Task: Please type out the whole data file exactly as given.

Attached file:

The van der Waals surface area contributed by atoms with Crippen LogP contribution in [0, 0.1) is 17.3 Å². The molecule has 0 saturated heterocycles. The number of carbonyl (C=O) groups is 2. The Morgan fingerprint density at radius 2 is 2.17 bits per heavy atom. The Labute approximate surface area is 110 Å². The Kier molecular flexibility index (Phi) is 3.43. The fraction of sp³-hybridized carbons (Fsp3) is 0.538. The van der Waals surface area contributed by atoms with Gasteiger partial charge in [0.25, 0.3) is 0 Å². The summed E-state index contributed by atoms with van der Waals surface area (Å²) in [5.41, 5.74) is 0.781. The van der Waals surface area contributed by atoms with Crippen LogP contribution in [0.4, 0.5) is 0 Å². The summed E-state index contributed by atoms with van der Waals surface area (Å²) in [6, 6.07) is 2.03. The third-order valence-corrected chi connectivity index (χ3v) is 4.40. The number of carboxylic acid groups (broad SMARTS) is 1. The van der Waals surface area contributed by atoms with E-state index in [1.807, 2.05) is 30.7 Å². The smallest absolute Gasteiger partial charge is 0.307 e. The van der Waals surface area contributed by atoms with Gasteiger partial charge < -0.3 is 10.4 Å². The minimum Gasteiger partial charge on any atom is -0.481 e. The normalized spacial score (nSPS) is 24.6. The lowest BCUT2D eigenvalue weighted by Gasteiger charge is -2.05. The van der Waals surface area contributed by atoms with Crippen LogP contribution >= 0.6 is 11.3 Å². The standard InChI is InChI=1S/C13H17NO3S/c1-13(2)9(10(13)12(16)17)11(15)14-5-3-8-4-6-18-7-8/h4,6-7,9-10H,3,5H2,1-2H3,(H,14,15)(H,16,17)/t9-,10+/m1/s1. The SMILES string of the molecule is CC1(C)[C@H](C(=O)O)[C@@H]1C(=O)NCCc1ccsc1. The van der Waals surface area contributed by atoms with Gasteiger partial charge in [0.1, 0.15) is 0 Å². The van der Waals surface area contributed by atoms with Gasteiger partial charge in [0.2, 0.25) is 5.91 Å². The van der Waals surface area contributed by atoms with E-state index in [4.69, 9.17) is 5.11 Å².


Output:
The van der Waals surface area contributed by atoms with Crippen LogP contribution in [0, 0.1) is 17.3 Å². The molecule has 0 saturated heterocycles. The number of carbonyl (C=O) groups is 2. The Morgan fingerprint density at radius 2 is 2.17 bits per heavy atom. The Labute approximate surface area is 110 Å². The Kier molecular flexibility index (Phi) is 3.43. The fraction of sp³-hybridized carbons (Fsp3) is 0.538. The van der Waals surface area contributed by atoms with Gasteiger partial charge in [0.25, 0.3) is 0 Å². The summed E-state index contributed by atoms with van der Waals surface area (Å²) in [5.41, 5.74) is 0.781. The van der Waals surface area contributed by atoms with Crippen LogP contribution in [0.4, 0.5) is 0 Å². The summed E-state index contributed by atoms with van der Waals surface area (Å²) in [6, 6.07) is 2.03. The third-order valence-corrected chi connectivity index (χ3v) is 4.40. The number of carboxylic acid groups (broad SMARTS) is 1. The van der Waals surface area contributed by atoms with E-state index in [1.807, 2.05) is 30.7 Å². The smallest absolute Gasteiger partial charge is 0.307 e. The van der Waals surface area contributed by atoms with Gasteiger partial charge < -0.3 is 10.4 Å². The minimum Gasteiger partial charge on any atom is -0.481 e. The normalized spacial score (nSPS) is 24.6. The lowest BCUT2D eigenvalue weighted by Gasteiger charge is -2.05. The van der Waals surface area contributed by atoms with Crippen LogP contribution >= 0.6 is 11.3 Å². The standard InChI is InChI=1S/C13H17NO3S/c1-13(2)9(10(13)12(16)17)11(15)14-5-3-8-4-6-18-7-8/h4,6-7,9-10H,3,5H2,1-2H3,(H,14,15)(H,16,17)/t9-,10+/m1/s1. The SMILES string of the molecule is CC1(C)[C@H](C(=O)O)[C@@H]1C(=O)NCCc1ccsc1. The van der Waals surface area contributed by atoms with Gasteiger partial charge in [0.1, 0.15) is 0 Å². The van der Waals surface area contributed by atoms with Gasteiger partial charge in [0.2, 0.25) is 5.91 Å². The van der Waals surface area contributed by atoms with E-state index in [4.69, 9.17) is 5.11 Å².